But Sauron had already laid his plans, and he had in mind first to play these mice cruelly before he struck to kill.
could you not. I mean, right.
At its head there rode a tall and evil shape, mounted upon a black horse, if horse it was; for it was huge and hideous, and its face was a frightful mask, more like a skull than a living head, and in the sockets of its eyes and in its nostrils there burned a flame. The rider was robed in all black, and black was his lofty helm; yet this was no Ringwraith but a living man. The Lieutenant of the Tower of Barad-dûr he was, his name is remembered in no tale; for he himself had forgotten it, and he said: ‘I am the Mouth of Sauron.’
what the fuck what the fuck. WHAT THE FUCK IS THAT THING. WHAT THE HELL IS GOING ON. !!!!!!!!! I AM JUST FULL OF SO MUCH TERROR AT THIS CREATURE WHAT THE FUCK !!!!!!!!!
‘I have tokens that I was bidden to show to thee – to thee in especial, if thou shouldst dare to come.’
I don’t like this. Stop it. STOP IT. GO AWAY AND EVERYONE CALL AN ARMISTICE AND HUG AND PLAY IN A PIT OF PUPPIES OR SOMETHING. STOOOOOOPPP.
The Messenger put these aside, and there to the wonder and dismay of all the Captains he held up first the short sword that Sam had carried, and next a grey cloak with an elven-brooch, and last the coat of mithril-mail that Frodo had worn wrapped in his tattered garments. A blackness came before their eyes, and it seemed to them in a moment of silence that the world stood still, but their hearts were dead and their last hope gone. Pippin who stood behind Prince Imrahil sprang forward with a cry of grief.
Oh, fuck you. Look, I don’t think Pippin or Frodo are dead at all. It seems pretty obvious to me that the next nine chapters in the second half of The Return of the King are going to deal with their side of the story. But this really is just pure fucking evil as far as I am concerned. It’s an attempt at a bargaining with the group, and I wouldn’t trust Sauron for half a goddamn second with any sort of deal. I think Tolkien knew we’d feel this way, so that’s why it’s so shocking when Gandalf actually wants the Messenger to name terms. It seemed so absurd to me! Would Gandalf actually lead the host all the way to this point only to make a deal with Sauron for just two hobbits? Even worse, would he do this when Sauron’s terms are nothing short of enslavement? WHO ON EARTH WOULD HEAR THOSE TERMS AND SAY, “FUCK, THIS IS A STEAL. SIGN ME UP.”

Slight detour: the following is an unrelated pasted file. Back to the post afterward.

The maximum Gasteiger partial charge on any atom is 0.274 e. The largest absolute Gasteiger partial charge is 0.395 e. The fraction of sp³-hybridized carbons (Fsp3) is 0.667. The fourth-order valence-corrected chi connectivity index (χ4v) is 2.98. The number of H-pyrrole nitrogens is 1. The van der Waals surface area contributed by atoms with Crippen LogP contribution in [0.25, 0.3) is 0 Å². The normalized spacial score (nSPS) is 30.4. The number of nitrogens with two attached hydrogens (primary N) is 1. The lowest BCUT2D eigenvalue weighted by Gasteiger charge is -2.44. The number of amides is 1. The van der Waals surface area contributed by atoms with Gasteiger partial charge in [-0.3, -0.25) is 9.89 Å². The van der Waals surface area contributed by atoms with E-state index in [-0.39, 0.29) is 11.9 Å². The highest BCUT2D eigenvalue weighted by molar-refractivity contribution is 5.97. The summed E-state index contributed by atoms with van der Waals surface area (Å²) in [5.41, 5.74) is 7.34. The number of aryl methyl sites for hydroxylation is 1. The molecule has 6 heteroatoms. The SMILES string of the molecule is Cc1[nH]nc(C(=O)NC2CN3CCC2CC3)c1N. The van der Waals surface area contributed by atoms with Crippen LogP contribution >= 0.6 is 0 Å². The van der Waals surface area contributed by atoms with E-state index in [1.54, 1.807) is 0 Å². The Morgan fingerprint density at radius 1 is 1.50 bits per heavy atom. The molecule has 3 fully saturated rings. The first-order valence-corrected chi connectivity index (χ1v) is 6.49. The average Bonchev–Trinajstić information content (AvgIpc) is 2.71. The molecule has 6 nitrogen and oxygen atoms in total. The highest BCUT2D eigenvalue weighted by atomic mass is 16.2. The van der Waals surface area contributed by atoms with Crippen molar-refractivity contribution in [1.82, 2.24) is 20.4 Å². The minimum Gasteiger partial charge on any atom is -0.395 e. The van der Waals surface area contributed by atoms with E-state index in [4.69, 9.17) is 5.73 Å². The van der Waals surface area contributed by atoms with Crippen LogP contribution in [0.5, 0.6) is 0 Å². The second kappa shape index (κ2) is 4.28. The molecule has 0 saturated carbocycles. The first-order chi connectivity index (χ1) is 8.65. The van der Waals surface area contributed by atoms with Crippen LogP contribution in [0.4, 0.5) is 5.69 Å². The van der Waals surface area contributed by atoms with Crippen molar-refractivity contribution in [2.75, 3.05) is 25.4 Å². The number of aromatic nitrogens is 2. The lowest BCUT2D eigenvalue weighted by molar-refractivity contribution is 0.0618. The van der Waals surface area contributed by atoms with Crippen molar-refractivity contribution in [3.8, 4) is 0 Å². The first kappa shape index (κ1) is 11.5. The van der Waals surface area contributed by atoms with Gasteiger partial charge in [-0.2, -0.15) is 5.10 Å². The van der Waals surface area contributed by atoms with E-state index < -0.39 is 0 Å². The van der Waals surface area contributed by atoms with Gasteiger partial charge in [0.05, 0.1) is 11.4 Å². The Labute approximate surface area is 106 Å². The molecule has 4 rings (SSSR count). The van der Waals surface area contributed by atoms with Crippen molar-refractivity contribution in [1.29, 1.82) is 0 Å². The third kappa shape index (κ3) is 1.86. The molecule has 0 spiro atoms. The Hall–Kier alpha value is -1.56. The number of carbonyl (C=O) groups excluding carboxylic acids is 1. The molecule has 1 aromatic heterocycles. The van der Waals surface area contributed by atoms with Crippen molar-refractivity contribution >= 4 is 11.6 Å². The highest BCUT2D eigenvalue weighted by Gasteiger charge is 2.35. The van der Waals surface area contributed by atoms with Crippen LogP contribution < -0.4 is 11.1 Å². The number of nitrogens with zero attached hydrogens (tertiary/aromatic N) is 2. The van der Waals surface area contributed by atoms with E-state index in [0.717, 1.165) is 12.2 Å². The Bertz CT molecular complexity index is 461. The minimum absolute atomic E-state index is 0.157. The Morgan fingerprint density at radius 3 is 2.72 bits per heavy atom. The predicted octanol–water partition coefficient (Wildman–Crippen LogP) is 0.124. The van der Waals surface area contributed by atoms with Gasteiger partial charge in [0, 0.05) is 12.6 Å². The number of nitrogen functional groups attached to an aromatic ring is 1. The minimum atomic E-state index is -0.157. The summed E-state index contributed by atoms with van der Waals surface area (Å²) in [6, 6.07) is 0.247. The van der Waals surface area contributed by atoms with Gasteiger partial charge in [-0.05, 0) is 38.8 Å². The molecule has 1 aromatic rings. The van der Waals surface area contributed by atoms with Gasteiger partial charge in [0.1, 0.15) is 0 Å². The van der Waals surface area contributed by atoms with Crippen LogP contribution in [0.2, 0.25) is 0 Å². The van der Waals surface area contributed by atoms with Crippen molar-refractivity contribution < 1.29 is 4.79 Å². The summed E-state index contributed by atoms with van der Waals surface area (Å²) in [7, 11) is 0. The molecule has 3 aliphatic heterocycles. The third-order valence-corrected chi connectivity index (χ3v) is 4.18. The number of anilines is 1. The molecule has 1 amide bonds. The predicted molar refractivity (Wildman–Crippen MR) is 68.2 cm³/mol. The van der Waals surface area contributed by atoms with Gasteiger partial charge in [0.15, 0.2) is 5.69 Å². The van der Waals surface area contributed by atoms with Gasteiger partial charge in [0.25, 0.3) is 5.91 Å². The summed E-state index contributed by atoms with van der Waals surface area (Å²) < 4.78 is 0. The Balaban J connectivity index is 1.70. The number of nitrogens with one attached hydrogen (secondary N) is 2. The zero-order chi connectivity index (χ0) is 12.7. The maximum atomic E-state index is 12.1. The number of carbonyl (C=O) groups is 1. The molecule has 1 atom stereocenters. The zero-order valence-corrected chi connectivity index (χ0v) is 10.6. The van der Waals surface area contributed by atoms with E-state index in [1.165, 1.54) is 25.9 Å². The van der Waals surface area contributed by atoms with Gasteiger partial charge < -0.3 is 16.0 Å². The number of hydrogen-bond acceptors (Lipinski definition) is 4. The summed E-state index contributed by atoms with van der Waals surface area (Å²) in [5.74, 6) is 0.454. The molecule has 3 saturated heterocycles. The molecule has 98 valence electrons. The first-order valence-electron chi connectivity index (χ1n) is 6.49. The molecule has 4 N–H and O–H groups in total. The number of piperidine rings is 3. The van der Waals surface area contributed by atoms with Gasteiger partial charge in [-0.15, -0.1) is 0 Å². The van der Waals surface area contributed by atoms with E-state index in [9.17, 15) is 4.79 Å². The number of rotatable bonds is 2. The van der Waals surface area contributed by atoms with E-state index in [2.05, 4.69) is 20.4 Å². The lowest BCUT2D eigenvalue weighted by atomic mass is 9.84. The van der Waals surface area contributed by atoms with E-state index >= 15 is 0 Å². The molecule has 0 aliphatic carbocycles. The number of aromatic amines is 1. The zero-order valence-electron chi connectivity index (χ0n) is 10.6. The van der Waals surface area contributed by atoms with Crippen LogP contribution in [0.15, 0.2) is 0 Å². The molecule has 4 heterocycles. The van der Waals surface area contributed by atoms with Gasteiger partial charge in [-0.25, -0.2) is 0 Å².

That’s why it’s such an amazing moment (and one I expect would have to end up in the film) when Gandalf outright rejects the terms and takes back all three tokens from the Messenger. Seriously, it’s the best FUCK YOU imaginable.
And right after that is Sauron’s big FUCK YOU: he opens the Black Gates.
I can’t even visualize how massive and overwhelming Sauron’s host must be. I just have to imagine ten to one odds in favor of the Enemy, and even then, it frightens me to think about how fucked these characters are. How do you fight against odds that horrific? What can you do in any organized sense aside from doing what you can to keep yourself alive?
And out of the gathering mirk the Nazgûl came with their cold voices crying words of death; and then all hope was quenched.
Oh, so that’s what you do. You just lose hope.
To drive this point home, Tolkien makes a very interesting decision here: he switches from a general third person narrative to one that focuses on Pippin’s point of view. In the middle of this war is this tiny hobbit. He’s never fought in any battles like his best friend has, and now he’s in the worst one possible. All he wishes for, then, is Merry. He wishes Merry was there alongside because, as he reasons, at least they could die together.
You stop doing this, Tolkien. You stop it right now.
I’d forgotten just how dedicated the Dark Lord was to collecting bizarre and dangerous creatures under his power, so when the hill-trolls showed up, I had a moment of slight joy. Like, “OH MY GOD THERE ARE TROLLS IN THIS BOOK.” But then I remembered they were in The Hobbit and felt sort of silly. But they then start smashing members of the host, including Beregond (!!!!!!), and just before one of the trolls feasts on Beregond’s neck, Pippin has his moment of glory. He stabs the troll in “the vitals,” and the massive creature pitches forward.
AND FUCKING BURIES PIPPIN.
‘The Eagles are coming! The Eagles are coming!’
For one moment more Pippin’s thought hovered. ‘Bilbo!’ it said. ‘But no! That came in his tale, long long ago. This is my tale, and it is ended now. Good-bye!’ And his thought fled far away and his eyes saw no more.
You can’t make me read past this. I don’t want a book without Pippin. I hate that this is going to switch over to Frodo and Sam and I won’t find out for DAYS whether Pippin actually died or will be saved later. I AM SO UPSET AT THIS. Oh my god, Tolkien, you are evil.